My family dispersed across the globe in June. Our diaspora was spearheaded by my husband who, having enrolled in a degree in professional and creative writing last year, found himself surprised with the offer to go on a government funded study tour of Norway, Sweden and Denmark to study fairy tales and Scandinavian noir. I imagine the Germans have some long composite word to describe the smile you get on your face when you are trying to demonstrate love and support whilst simultaneously clubbing internal Cthonic green-eyed monsters to death. I don’t know the word, but I’m sure you can imagine.
I was informed by my beloved that part of the assessment would involve keeping a daily journal and that this exercise could profitably be undertaken while engaging in the Swedish tradition of fika. This fine word is apparently both a noun and a verb and means coffee and cake. Apparently if you haven’t done fika you haven’t done Sweden. Required. Almost part of the assessment. Integral to the sense of genius loci. Etc. So fika it would be, and not just any fika: federally funded fika.
Well I had government funding, too. Admittedly not the kind of government funding that sends you to Sweden to fika. More like the kind of government funding that arises from reluctantly accepting contracts that you spent the better part of a year trying not to get talked into doing because,well, you’ve read Kafka and you know that bureacracy is really like that. However, my funding got the kids and I to Bali. So while Pete fikaed, I had babi guling and nasi campur and bebek. I had arak cocktails and lay on windswept volcanic beaches and watched Lombok appear on the horizon at dawn. Not fika, but not half bad.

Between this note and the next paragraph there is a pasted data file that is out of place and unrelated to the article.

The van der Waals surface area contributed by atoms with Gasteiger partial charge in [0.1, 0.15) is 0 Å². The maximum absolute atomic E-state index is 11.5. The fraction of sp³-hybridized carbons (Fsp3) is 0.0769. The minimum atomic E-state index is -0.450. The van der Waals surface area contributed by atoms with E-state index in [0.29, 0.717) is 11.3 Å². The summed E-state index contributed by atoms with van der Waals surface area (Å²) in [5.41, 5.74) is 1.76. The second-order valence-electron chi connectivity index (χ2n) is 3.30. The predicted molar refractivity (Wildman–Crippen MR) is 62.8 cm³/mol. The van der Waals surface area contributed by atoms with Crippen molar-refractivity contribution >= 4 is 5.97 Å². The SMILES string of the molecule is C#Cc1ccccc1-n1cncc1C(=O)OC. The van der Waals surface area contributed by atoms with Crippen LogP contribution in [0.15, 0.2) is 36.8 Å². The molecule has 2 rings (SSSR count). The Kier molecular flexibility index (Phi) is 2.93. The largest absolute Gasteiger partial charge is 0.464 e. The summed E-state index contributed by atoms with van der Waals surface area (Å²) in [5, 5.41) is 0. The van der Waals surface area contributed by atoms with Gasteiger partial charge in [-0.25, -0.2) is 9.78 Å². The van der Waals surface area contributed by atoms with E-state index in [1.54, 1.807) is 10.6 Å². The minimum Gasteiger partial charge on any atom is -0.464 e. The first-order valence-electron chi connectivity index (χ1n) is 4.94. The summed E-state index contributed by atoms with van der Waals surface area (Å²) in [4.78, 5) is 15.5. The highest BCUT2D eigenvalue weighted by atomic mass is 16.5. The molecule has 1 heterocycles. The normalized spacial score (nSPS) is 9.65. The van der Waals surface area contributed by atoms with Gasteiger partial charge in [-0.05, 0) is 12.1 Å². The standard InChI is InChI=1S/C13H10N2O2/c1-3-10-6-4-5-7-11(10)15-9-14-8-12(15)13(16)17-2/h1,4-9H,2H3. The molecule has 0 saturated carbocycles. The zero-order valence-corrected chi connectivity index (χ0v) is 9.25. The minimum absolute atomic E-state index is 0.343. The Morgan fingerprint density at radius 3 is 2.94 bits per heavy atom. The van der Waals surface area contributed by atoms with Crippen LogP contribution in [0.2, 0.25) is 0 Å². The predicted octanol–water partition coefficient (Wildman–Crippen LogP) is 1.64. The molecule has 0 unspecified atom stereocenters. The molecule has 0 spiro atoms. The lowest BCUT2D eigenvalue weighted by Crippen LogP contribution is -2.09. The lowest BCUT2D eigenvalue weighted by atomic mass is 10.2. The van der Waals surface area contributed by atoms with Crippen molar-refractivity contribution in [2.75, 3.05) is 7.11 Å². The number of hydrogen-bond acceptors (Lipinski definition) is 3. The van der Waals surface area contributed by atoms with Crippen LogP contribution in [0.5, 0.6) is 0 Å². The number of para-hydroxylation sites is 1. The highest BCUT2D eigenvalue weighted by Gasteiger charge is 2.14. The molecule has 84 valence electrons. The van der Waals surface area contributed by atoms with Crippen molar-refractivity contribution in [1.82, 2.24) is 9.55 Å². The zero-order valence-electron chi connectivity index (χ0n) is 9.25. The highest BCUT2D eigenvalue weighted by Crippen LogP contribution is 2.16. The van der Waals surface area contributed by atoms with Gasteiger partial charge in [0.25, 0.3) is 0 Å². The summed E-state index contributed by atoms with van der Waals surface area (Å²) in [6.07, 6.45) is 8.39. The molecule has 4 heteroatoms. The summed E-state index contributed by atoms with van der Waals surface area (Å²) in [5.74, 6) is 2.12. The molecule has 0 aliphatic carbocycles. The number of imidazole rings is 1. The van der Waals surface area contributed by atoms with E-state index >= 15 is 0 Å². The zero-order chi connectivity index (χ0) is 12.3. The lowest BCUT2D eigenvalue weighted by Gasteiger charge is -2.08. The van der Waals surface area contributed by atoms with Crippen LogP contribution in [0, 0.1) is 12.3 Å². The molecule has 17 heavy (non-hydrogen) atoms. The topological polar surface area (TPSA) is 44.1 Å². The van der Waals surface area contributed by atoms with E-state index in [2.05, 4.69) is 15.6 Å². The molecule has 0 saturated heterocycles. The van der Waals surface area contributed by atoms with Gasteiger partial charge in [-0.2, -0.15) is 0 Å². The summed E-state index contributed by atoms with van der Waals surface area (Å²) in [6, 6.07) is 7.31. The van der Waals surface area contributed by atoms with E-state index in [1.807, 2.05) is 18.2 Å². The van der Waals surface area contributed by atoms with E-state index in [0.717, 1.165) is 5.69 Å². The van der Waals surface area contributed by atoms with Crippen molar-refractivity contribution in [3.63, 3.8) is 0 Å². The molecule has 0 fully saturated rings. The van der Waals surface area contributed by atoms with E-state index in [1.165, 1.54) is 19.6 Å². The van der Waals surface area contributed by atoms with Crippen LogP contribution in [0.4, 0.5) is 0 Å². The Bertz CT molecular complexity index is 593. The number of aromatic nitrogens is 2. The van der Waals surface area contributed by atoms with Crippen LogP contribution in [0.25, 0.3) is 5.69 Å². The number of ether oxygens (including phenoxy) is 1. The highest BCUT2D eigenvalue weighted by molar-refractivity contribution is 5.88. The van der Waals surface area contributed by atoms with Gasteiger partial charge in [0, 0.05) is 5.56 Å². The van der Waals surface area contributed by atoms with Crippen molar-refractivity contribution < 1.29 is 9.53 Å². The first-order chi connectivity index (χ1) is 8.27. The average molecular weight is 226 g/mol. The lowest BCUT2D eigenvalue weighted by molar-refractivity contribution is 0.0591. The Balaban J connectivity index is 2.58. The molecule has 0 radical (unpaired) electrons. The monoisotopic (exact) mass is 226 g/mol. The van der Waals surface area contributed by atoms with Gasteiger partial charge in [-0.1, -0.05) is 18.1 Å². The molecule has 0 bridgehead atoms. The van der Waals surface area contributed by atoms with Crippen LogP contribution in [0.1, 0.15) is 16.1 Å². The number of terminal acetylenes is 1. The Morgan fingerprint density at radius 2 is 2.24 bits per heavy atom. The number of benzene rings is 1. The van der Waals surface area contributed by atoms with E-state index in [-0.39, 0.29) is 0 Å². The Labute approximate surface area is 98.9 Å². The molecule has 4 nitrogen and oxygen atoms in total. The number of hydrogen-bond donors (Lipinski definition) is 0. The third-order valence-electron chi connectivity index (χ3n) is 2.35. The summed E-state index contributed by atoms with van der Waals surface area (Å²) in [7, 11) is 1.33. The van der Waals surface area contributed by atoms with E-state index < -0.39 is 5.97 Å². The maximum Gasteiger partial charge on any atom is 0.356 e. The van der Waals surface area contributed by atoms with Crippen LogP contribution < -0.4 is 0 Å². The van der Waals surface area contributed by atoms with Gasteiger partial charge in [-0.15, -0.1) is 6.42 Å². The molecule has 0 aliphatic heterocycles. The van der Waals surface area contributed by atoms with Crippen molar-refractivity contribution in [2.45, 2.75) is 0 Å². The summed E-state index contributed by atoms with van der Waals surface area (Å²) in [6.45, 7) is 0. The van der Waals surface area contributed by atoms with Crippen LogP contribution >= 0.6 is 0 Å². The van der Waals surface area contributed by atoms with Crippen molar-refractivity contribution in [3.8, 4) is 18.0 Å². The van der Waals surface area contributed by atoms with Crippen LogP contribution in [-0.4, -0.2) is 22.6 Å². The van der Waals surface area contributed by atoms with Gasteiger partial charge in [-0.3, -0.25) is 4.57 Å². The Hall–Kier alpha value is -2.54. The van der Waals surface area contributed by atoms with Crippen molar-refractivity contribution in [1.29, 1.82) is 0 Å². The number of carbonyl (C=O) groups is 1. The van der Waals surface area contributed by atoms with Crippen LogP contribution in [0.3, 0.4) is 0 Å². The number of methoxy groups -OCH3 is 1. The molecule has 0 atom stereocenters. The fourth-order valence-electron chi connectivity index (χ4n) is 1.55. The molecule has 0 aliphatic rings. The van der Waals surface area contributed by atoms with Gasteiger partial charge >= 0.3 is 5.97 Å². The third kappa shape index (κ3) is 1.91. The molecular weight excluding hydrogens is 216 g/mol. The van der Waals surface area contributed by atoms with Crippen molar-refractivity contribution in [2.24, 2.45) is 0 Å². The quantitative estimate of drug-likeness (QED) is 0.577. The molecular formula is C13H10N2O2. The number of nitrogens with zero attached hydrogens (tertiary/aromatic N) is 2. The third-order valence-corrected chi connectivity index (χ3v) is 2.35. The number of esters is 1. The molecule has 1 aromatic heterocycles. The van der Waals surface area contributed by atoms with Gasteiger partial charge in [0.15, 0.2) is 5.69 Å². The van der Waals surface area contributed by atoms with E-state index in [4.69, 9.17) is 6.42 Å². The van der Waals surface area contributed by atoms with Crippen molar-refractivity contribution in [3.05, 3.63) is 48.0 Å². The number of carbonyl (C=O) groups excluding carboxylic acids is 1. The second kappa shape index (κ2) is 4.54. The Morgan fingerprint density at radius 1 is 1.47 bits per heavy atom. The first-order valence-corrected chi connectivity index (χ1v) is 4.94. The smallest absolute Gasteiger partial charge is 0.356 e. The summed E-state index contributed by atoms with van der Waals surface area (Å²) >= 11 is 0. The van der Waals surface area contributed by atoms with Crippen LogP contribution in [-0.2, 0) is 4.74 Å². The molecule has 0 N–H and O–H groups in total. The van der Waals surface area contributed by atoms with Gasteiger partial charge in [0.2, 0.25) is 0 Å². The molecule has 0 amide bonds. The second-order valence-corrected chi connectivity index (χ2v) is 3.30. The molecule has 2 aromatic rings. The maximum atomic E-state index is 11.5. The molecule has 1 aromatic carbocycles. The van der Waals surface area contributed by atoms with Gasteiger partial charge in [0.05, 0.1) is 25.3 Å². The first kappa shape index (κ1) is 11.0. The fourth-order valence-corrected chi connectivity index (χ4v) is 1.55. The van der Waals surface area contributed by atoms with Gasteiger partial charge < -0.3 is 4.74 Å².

I have had bloggers block since we have been reunited but tonight it disappeared. It disappeared upon creation of a cake whose unifying qualities dawned on me as its gorgeous smell wafted from the oven. Cake in the fika tradition but scented with spoils from my own journey. An orange and coconut cake made from sugar infused with Balinese vanilla beans and ground cardamon. The recent history of my husband and I joined together in one delicious morsel. Behind me are lined up other spoils of our journey: vanilla vodka, Cointreau and spiced rum. Guess what we’ll be doing once this blog is posted and the kids are in bed?
Orange and cardamon tea cake
- 65g butter, softened
- 1/2 cup of vanilla sugar
- 2 teaspoons vanilla essence
- 1 egg
- 1 1/4 cups SR Flour
- 1/3 cup of milk
- 1/4 teaspoon ground cardamon
- Finely grated zest of one orange
- Juice of half an orange
- 1/2 cup of desiccated coconut
- 10g butter, extra, melted
- More vanilla sugar, mixed with a bit of extra cardamon
Preheat the oven to 180 and butter and line a round cake tin. Cream the butter, sugar, vanilla essence and egg until combined (a minute or two). Add half a cup of flour and half the milk and mix till combined. Add another half cup of flour and the remaing milk and mix again. Add the orange zest, juice, remaining flour and coconut and mix. Pour the batter into the tin and smooth the surface. Place in the oven for 20 – 30 minutes or until a skewer comes out clean. Cool in the tin for 5 mins before turning out onto a cake rack. Brush the top with butter and sprinkle with the combined sugar and cardamon.